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Title: Synergistic interactions of soilborne plant pathogens and root-attacking insects in classical biological control of an exotic rangeland weed

item Caesar, Anthony

Submitted to: Biological Control
Publication Type: Peer Reviewed Journal
Publication Acceptance Date: 2/1/2003
Publication Date: 4/1/2003
Citation: Caesar, A.J. 2003. Synergistic interactions of soilborne plant pathogens and root-attacking insects in classical biological control of an exotic rangeland weed. Biological Control. 28:144-153.

Interpretive Summary: Combinations of insects and plant pathogens cause a more rapid rate of host plant damage and death than either factor alone. This has been noted in many instances, some of them rather dramatic, such as the Dutch elm disease epidemic in North America. An apparent combined effect of insects and plant pathogens has been observed to cause rapid reductions in populations of the highly invasive exotic rangeland weed leafy spurge. At least two species of soilborne plant pathogen were consistently isolated from leafy spurge damaged by larvae of Aphthona spp. and other root-attacking insects. To investigate this interaction, studies were set up to confirm whether this observed correlation between insects and soilborne pathogens could be reproduced in controlled conditions. Companion studies were conducted to determine the relative contribution of insects and plant pathogens to leafy spurge mortality. Another question asked was somewhat theoretical: whether there were respective intermediate "dosages" or levels of the two biological agents that in combination were of similar effectiveness to the highest level (within the range tested in the study) of each player singly or in combination. That is, was there a level of each agent at which the combined effect approached the magnitude of the effect achieved by the maximum dosage of each agent alone or in combination? Results indicated that combinations of fungi were better than single fungi in causing plant damage. Combinations of either of two fungi, Rhizoctonia solani and Fusarium oxysporum with insects caused a more rapid rate of damage than insects alone. The relative contribution of the plant pathogen Rhizoctonia solani to death of leafy spurge plants in controlled studies was 2.5 to 4 times greater than the Aphthona flea beetle within the ranges tested. It is recommended that procedures for selecting new agents against perennial weeds incorporate the chief statistical method used in the study: relative risk-based survival analysis.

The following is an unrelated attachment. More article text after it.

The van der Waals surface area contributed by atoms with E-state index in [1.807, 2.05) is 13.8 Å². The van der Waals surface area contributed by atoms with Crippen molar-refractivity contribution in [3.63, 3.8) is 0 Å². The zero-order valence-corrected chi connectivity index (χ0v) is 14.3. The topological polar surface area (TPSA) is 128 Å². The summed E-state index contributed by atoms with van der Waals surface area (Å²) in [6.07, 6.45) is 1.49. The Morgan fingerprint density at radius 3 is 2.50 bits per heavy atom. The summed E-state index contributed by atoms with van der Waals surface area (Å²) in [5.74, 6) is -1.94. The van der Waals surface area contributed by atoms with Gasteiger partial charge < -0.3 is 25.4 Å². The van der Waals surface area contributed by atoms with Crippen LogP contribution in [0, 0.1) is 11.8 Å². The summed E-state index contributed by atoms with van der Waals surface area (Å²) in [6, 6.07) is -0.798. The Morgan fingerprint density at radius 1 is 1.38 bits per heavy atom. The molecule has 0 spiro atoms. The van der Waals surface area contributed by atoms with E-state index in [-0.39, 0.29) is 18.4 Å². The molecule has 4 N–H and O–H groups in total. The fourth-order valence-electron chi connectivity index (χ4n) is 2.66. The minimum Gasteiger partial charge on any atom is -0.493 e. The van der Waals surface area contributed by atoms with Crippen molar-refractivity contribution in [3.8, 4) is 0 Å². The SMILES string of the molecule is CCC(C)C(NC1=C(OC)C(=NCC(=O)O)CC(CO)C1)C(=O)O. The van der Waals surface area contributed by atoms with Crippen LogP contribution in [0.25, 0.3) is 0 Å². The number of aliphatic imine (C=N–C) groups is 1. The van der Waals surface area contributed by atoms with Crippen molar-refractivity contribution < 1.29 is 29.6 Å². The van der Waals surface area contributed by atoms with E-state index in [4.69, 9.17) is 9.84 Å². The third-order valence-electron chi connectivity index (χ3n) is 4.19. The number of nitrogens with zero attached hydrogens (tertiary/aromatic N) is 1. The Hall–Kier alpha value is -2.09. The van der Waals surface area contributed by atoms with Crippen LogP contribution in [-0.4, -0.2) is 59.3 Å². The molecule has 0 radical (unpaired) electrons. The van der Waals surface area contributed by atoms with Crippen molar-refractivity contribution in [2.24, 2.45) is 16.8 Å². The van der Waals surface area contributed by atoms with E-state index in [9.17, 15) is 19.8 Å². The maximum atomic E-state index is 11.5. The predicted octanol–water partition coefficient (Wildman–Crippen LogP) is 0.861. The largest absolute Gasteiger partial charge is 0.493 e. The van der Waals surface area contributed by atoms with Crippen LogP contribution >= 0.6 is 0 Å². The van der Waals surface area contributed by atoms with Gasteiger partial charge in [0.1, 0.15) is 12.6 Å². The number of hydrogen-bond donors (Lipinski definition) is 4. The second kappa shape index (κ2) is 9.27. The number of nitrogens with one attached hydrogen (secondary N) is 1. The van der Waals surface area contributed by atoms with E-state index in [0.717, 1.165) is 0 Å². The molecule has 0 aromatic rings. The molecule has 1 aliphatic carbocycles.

Technical Abstract: Over several years in a program of biocontrol of an exotic invasive weed species, an apparent association in the field between damage to roots of Euphorbia esula/virgata caused by root-attacking insects and disease occurrence resulting in mortality, led to investigations of pathogen-insect interactions. In studies using microcosms consisting of potted, caged plants of E. esula/virgata, combinations of Fusarium oxysporum, Rhizoctonia solani or both fungi with adults and larvae of the flea beetle Aphthona caused significantly greater rates of injury to E. esula/virgata than any single agent in greenhouse studies. Kaplan-Meier survival curves were used to examine the effects on time to mortality of combinations of various inoculum densities of Rhizoctonia solani per gram of air-dried soil with 0, 5, and 15 Aphthona per plant. At each insect level per plant, increasing inoculum density increased the rate of mortality of E. esula/virgata; the effect was significant at 5 and 15 beetles per plant using log rank tests. Additionally, at five flea beetles per plant, the rates of weed mortality in association with the second highest fungal inoculum concentration were similar to the highest level, indicating a minimum effective concentration for effective synergism exists. Cox regression analysis of competing risks was used to examine the relative contribution of plant pathogens and insects to weed mortality in the microcosms. Supplementing flea beetle establishments with plant pathogens is proposed as a means of causing greater degrees of impact and higher proportions of release sites successfully impacted. Based on these findings, including a propensity for insect-plant pathogen synergisms as a selection factor for candidate agents is recommended. Additionally, survival analysis applied to the target weed upon exposure to appropriate combinations of insects and pathogens is also recommended to help assess the potential effectiveness of candidate agents. Application of one or both of these recommendations could increase success in classical biocontrol of weeds and reduce associated costs and environmental risks.